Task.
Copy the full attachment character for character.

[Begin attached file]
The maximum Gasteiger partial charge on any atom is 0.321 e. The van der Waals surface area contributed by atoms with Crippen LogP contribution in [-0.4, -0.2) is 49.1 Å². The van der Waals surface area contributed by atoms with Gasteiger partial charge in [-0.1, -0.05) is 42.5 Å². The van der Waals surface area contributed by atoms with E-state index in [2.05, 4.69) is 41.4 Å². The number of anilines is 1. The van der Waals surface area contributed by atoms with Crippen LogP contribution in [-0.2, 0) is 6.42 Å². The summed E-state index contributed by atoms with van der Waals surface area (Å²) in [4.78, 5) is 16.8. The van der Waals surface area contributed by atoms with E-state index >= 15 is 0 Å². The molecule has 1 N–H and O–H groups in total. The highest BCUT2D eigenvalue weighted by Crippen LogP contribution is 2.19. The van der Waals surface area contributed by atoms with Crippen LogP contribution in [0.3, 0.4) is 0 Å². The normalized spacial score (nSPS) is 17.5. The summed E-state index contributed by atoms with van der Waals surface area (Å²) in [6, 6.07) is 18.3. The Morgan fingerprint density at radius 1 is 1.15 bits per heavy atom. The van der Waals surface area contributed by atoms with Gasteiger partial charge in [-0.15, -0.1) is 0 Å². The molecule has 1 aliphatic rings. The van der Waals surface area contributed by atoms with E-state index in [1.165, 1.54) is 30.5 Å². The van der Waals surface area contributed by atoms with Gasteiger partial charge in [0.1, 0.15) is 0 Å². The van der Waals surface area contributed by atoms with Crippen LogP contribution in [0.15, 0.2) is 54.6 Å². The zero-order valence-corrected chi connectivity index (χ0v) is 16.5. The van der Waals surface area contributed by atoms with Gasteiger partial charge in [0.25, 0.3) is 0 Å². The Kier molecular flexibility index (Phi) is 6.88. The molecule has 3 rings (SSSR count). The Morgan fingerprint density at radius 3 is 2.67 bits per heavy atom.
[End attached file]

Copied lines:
The maximum Gasteiger partial charge on any atom is 0.321 e. The van der Waals surface area contributed by atoms with Crippen LogP contribution in [-0.4, -0.2) is 49.1 Å². The van der Waals surface area contributed by atoms with Gasteiger partial charge in [-0.1, -0.05) is 42.5 Å². The van der Waals surface area contributed by atoms with E-state index in [2.05, 4.69) is 41.4 Å². The number of anilines is 1. The van der Waals surface area contributed by atoms with Crippen LogP contribution in [-0.2, 0) is 6.42 Å². The summed E-state index contributed by atoms with van der Waals surface area (Å²) in [4.78, 5) is 16.8. The van der Waals surface area contributed by atoms with E-state index >= 15 is 0 Å². The molecule has 1 N–H and O–H groups in total. The highest BCUT2D eigenvalue weighted by Crippen LogP contribution is 2.19. The van der Waals surface area contributed by atoms with Crippen LogP contribution in [0.3, 0.4) is 0 Å². The normalized spacial score (nSPS) is 17.5. The summed E-state index contributed by atoms with van der Waals surface area (Å²) in [6, 6.07) is 18.3. The Morgan fingerprint density at radius 1 is 1.15 bits per heavy atom. The van der Waals surface area contributed by atoms with Gasteiger partial charge in [-0.15, -0.1) is 0 Å². The molecule has 1 aliphatic rings. The van der Waals surface area contributed by atoms with E-state index in [1.165, 1.54) is 30.5 Å². The van der Waals surface area contributed by atoms with Gasteiger partial charge in [0.1, 0.15) is 0 Å². The van der Waals surface area contributed by atoms with Crippen LogP contribution in [0.15, 0.2) is 54.6 Å². The zero-order valence-corrected chi connectivity index (χ0v) is 16.5. The van der Waals surface area contributed by atoms with Gasteiger partial charge in [0.25, 0.3) is 0 Å². The Kier molecular flexibility index (Phi) is 6.88. The molecule has 3 rings (SSSR count). The Morgan fingerprint density at radius 3 is 2.67 bits per heavy atom.